Innovation is risky. Customers are not asking for it. We are already successful… Getting momentum behind significant innovation is difficult, and sometimes it’s easier for a business to stay in what they deem a safe spot. Let’s look at seven arguments that inhibit innovation as well as their counter arguments.
Clear separation of top ideas from mediocre and weak ideas is essential, before financial and other resources are allocated. The Hyperselect method provides a new, sound and improved way to fulfill this task. Moreover it reveals, that hyperbolas might be “the better matrix” in quite a lot of methods for prioritization and beyond.
Bringing innovative products, methods, and ideas to market requires companies to apply resources to their most promising concepts and that can be expensive, requiring lots of talent, if they want to be fast and first to market. The problem is that most companies overcommit their limited resources by approving more ideas than they execute. They do it because they lack a clear view into their resource capacity.
In today’s rapidly evolving world the ability to create new value and the ability to be innovative is now more important to an organisations survival than at any other time in our history and the ability of organisations to assign the right level of resources in the right manner is a critical to creating a successful innovation practise.
While most companies see innovation as a competitive advantage, the ability to take an idea from concept to delivery is truly what sets one company apart from another. Achieving this level of operational efficiency is not a simple feat and without processes around resource management and capacity planning, it is unlikely to succeed. The fact is, no matter how brilliant or timely an idea, if the right resources are not available to work on it, the idea simply remains an idea.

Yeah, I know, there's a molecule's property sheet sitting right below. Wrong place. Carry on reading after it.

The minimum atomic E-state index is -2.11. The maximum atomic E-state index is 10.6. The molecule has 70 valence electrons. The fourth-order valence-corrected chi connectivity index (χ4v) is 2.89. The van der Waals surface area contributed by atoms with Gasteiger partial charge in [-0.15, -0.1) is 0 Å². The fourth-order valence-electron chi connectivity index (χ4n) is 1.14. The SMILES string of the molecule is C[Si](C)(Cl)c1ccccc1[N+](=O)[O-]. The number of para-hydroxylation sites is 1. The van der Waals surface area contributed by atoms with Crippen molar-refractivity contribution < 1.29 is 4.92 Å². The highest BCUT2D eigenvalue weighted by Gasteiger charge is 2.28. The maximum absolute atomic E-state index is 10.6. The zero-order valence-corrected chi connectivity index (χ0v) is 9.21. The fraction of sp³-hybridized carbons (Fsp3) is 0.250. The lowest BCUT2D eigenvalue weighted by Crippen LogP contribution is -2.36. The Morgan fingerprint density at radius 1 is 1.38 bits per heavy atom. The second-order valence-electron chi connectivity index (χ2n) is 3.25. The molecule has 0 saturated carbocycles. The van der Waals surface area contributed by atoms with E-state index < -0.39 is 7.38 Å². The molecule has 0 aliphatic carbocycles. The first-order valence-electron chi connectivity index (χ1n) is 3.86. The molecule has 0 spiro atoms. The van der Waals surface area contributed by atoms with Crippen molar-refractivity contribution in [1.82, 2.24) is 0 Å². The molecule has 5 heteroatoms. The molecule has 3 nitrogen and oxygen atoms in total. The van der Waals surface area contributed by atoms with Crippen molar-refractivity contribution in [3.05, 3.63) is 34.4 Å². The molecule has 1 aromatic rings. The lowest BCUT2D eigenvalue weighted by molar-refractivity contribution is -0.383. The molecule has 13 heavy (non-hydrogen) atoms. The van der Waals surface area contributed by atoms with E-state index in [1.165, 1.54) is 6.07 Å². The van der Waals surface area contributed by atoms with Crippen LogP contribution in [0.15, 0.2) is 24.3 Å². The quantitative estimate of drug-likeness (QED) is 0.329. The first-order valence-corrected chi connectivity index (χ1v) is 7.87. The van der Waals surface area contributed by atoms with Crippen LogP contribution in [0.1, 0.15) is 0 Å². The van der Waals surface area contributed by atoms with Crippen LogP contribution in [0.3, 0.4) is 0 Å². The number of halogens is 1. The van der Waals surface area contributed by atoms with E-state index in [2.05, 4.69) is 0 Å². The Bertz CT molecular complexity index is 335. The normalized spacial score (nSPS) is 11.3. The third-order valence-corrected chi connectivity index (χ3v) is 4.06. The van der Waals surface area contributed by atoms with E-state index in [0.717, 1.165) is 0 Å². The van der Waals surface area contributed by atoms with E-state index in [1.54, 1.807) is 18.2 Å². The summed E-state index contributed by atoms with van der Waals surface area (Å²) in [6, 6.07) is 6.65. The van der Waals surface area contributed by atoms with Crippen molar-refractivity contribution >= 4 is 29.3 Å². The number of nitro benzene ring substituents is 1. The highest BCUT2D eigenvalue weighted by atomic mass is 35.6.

In the newly released Resource Management and Capacity Planning Benchmark Study, research is identifying best practices to avoid wasting resources on the wrong opportunities, leading to profit loss and missed market windows. Read more about the results from the study and how you can assess your company’s maturity level, determine what challenges you face, and leverage best practices shared by mature, successful companies.
In the 21st century economy, having strong innovation skills is critical. This year, instead of the proverbial New Year’s resolution to lose weight or get a new job, why not commit to building your innovation ability? This article discusses the urgency for building your innovation skills, and outlines some simple and effective ways for doing it.
As the world welcomes its 7 billionth inhabitant the pressures on water supplies continue to rise, often ignored and underestimated. The pressures on water supply present huge challenges, but also opportunities to improve capture, conservation and management.
Consider this all too familiar scenario: Company X’s new products developed and launched with great expectations, yield disappointing results. Yet, these products continue to languish in the market, draining management attention, advertising budgets, manufacturing capacity, warehouse space and back office systems. Wouter Koetzier explores how to avoid the innovation death spiral.
The cost of doing innovation is a key factor in enterprise decision making but open innovation and collaborative innovation have a short history – so how do you go about modeling the cost of launching a collaborative or open innovation program? Doug Collins lays out the territory.